“The Return of the Entrepreneur makes me think about the Return of the Jedi,” were the first thoughts of Stefan Böck, moderator of the first SchumBETA talk that took place last week at the Wirtschaftskammer Wien (WKO).
The talk with a title reminiscent of Star Wars was initiated by Hannes Offenbacher, who recognised the similarities between an entrepreneur and a Jedi. As the founder of mehrblick, he sees how courage, relentlessly fighting on the side of good, and a touch of rebellious spirit are the traits that characterise both an entrepreneur and a defender of the galaxy.
The Return of the Entrepreneur brought together key speakers to share their thoughts on the rediscovery of small and medium enterprises, the role of businesses in the 21st century and the importance of developing a sustainable culture of entrepreneurship. Representing the entrepreneurs were Hannes Offenbacher himself and Stefan Perkmann-Berger, cofounder of FoundersNavigator and WhatAVenture. Bernd Litzka, director of i2 AWS Business Angel Börse and Eberhard Dürrschmid, business angel and founder of Greentube, offered an investor’s perspective, while Hannes Kollar, whose business specialises in consulting SMEs, startups and business angels, used his expertise to bridge the gap between the two views.
The profile of an entrepreneur
With the inspirational motto Change the game. Change the world, the panel discussion painted a picture of the Austrian startup environment. From Kollar’s perspective, the starting base for entrepreneurship is a good, solid idea. After that, it’s long-term perseverance to keep that idea alive until funding is obtained. However, for a financial institution in the position to grant funding, entrepreneurial spirit is not all that counts, said Litzka. “We have many methods to finance entrepreneurs, but we must use a system that requires a certain degree of conformity,” he said. “Even very creative entrepreneurs must go through formalities like writing business plans and lots of emails to investors. But instead of filling out forms, they would rather be focusing on the activities that grow their business, as building relationships to customers and stakeholders. Yet, entrepreneurs need financial support, and for this, some conformity is required.”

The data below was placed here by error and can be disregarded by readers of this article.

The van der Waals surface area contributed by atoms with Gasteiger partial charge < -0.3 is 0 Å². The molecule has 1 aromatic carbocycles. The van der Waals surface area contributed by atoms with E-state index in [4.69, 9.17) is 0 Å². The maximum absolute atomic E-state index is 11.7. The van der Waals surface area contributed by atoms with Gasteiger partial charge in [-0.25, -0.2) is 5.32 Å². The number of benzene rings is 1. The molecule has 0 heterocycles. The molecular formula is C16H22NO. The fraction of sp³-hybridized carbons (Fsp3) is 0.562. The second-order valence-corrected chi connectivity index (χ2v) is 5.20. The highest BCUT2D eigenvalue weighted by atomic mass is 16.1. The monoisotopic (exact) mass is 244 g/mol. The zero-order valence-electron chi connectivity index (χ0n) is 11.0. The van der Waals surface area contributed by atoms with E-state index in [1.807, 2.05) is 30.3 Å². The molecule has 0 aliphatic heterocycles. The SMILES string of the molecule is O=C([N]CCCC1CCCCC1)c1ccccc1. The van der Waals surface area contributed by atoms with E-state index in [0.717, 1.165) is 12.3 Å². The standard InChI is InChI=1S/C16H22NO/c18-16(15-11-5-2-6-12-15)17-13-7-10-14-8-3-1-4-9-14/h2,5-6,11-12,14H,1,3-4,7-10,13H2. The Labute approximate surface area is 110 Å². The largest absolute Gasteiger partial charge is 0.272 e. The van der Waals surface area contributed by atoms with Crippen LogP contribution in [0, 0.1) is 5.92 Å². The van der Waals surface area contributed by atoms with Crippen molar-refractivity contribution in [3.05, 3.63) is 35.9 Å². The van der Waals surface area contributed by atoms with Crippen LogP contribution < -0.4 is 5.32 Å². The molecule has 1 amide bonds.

How to build entrepreneurial success
When it comes to the recipe for success, there is no perfect combination of ingredients that add up to the perfect entrepreneur. Offenbacher believes that a proper entrepreneur is someone who notices problems in their environment and seeks to build solutions. Kollar, who has consulted many startups, believes that “what everybody needs is a good idea, perseverance, courage and a supportive woman – who doesn’t expect you to pay the rent for a few years.”
Based on his own startup experience, Berger explained the importance of perseverance and flexibility, as entrepreneurship is not a linear process. “You may think that you’re just going to write a business plan and execute it step by step. That’s an illusion. You have to build a prototype, test it, accept the feedback and adapt your prototype, test it again and so on. You make mistakes and change direction. The illusion that everything will work out smoothly is the reason for problems here in Austria.”
On this, Offenbacher took a tough love approach. Yes, the system is complicated, bank procedures are intensive and obtaining financing for capital-intensive firms is difficult, but one cannot let themselves be broken down by banks, financing and taxes.
The role of social networks in the Austrian startup scene
Well, Kollar believes that networking over email is not networking. “If I get an email from someone, I don’t care. I want to get to know them. Even if this takes more time, it’s important to get to understand the person and this can only be accomplished face to face,” he said. Litzka, however, is a believer in the usefulness of social networking sites for his business. “We check people on Facebook and LinkedIn. I’m surprised what valuable contacts I found on social networks and then met in person,” he added.
In regard to funding, Kollar said entrepreneurs should try to acquire their capital through their social network. As for crowdfunding, it may be a method that’s gaining popularity, but in reality its use is quite small. Projects that have a long-term horizon, are technologically complex or information-sensitive are unlikely to attract the confidence of investors over crowdfunding platforms.
For entrepreneurship enthusiasts, the talk provided a view of the Austrian startup environment with some valuable input from the investor’s side, however, from the perspective of a startup founder, it did not seem to bring any newly discovered insights.
SchumBETA will host The Gamechanger Conference later this year.